TC and Putnam/Northern Westchester BOCES Create Future School Administrators Academy
Published in Inside - Volume V, No. 4
Thomas Sobol, Christian A. Johnson Professor of Outstanding Educational Practice, who co-directs the Academy with Renee Gargano, the Deputy Superintendent of the Putnam/Norrthern Westechester BOCES, explained the background that led to the development of the program. "There is a Tri-state and national problem in finding the numbers of qualified candidates we need to fill school principalships," said Sobol.
"A number of factors have come together to make it more difficult to recruit and retain school district administrators. These include higher salaries for teachers, increased accountability, longer hours, a longer year and high stakes testing, where one flagging performance by a school's students can cost a principal a job, and early retirements," he said.
Most job openings, particularly for principals, will stem from the need to replace people who retire. Among K-8 principals alone, the National Association of Elementary School Principals estimates that more than 40 percent will retire or leave for other reasons over the next decade.
The intent of the two-year Future Administrators Academy is to:
·Develop participants' ability to lead and manage schools as purposeful, effective, humane organizations;
·Provide participants with the theoretical and practical skills needed for effective management in an increasingly diverse and technological society;
·Broaden and deepen participants' understanding of values, trends, and issues that affect schools; and
·Develop a culture of reflective practice, wherein participants acquire and maintain the habit of continuous learning and mutual support.
A little over a year ago, Sobol and Gargano met to address the specific needs of Putnam/Northern Westchester and initiated the highly collaborative program. Sobol calls the Future School Administrators Academy "unusual."
"Above all," Sobol maintains, "the program is a new blend of theory and practice. "We're saying we will develop a program around problems of practice. For example, how do you take an underachieving student body and give the students and teachers the skills they need to achieve today's new high standards."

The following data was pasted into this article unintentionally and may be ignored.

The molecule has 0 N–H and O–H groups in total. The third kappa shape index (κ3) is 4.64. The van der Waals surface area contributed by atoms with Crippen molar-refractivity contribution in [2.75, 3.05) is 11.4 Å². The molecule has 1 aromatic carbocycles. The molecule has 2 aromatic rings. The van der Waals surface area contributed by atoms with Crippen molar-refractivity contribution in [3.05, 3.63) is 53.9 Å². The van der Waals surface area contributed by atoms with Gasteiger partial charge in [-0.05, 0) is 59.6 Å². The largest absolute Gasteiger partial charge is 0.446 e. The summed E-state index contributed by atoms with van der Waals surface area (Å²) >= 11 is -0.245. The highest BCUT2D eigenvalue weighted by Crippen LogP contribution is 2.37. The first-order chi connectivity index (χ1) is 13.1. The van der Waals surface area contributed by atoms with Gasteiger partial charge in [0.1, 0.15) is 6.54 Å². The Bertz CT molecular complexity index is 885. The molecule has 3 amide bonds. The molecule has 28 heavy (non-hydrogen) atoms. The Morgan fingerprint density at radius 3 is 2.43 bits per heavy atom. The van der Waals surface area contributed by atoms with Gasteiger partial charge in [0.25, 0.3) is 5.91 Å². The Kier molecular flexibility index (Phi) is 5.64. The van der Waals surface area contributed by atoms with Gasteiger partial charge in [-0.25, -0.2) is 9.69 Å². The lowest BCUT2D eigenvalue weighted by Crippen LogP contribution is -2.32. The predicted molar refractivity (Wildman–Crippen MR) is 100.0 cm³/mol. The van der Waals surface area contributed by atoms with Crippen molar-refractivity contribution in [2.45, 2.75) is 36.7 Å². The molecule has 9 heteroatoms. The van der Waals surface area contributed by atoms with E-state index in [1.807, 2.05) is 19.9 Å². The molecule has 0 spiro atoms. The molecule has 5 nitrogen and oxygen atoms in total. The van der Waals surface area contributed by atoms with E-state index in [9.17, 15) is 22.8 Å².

He also said that Teachers College and the school districts are serving teachers in their home districts while vigorously "identifying people who are capable teachers who also have a strong aptitude and interest for the principalship."
Another unique aspect of the program, according to Sobol, is the program's two-year part-time requirement. "Students keep their jobs and are then eligible for certification by New York State as a School District Administrator and will also receive a certificate of advanced study from Teachers College," Sobol added.
"Just as important," said Sobol, "is that we've made it financially attractive to the participants." The College has discounted the tuition and the school districts, along with the students, are sharing two-thirds of the cost.
The course of study is organized around five key themes: Leadership, Organization, Leading Learning, and Policy and Politics. Each of five semesters (throughout two academic years and an intervening July) is devoted to one of these themes. The faculty consists of Teachers College faculty and outstanding school practitioners. Learning through faculty/student interaction is supported by an electronic communication network.
During the two academic years of the program students maintain their full teaching load but also serve an administrative internship under the supervision of a designated mentor in the participant's school district. "To help with the internship we run a monthly Internship Seminar where all the interns and supervisors come to Yorktown Heights and talk about issues and opportunities arising out of the internship," Sobol said.
He called the 150 hour per semester internship an integral part of the program. "There are jobs that need to be done in the school districts, committees that need to be run, studies that need to be written, material that has to be prepared for the local board of education. The internship is at the core of the program, and the theoretical work is hinged to what's going on there."
The Future Administrators Academy has recruited students from almost every school district in Northern Westchester/Putnam counties and is receiving requests from students and superintendents from other schools districts in Southern Westchester, Rockland County, and Long Island to expand the program. Sobol said, "To the extent that we can replicate this kind of program elsewhere, we look forward to developing those relationships."previous page